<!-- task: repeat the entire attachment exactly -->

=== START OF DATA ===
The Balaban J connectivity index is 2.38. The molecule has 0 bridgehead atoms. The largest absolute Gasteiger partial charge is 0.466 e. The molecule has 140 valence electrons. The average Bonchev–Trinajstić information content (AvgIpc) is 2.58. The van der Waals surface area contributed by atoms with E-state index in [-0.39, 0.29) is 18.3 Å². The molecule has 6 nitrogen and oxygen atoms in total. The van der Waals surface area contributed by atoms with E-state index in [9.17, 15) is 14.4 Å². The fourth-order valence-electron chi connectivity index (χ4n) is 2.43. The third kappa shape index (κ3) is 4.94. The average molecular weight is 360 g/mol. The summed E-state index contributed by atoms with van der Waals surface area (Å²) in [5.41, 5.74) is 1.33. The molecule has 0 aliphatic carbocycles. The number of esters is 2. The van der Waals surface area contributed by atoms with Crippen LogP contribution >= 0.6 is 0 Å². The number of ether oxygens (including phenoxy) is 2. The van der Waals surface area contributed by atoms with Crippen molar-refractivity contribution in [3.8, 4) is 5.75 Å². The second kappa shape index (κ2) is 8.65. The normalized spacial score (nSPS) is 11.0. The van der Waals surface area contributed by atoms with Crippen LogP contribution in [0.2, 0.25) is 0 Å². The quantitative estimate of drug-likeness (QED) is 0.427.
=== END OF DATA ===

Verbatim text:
The Balaban J connectivity index is 2.38. The molecule has 0 bridgehead atoms. The largest absolute Gasteiger partial charge is 0.466 e. The molecule has 140 valence electrons. The average Bonchev–Trinajstić information content (AvgIpc) is 2.58. The van der Waals surface area contributed by atoms with E-state index in [-0.39, 0.29) is 18.3 Å². The molecule has 6 nitrogen and oxygen atoms in total. The van der Waals surface area contributed by atoms with E-state index in [9.17, 15) is 14.4 Å². The fourth-order valence-electron chi connectivity index (χ4n) is 2.43. The third kappa shape index (κ3) is 4.94. The average molecular weight is 360 g/mol. The summed E-state index contributed by atoms with van der Waals surface area (Å²) in [5.41, 5.74) is 1.33. The molecule has 0 aliphatic carbocycles. The number of esters is 2. The van der Waals surface area contributed by atoms with Crippen LogP contribution >= 0.6 is 0 Å². The number of ether oxygens (including phenoxy) is 2. The van der Waals surface area contributed by atoms with Crippen molar-refractivity contribution in [3.8, 4) is 5.75 Å². The second kappa shape index (κ2) is 8.65. The normalized spacial score (nSPS) is 11.0. The van der Waals surface area contributed by atoms with Crippen LogP contribution in [0.2, 0.25) is 0 Å². The quantitative estimate of drug-likeness (QED) is 0.427.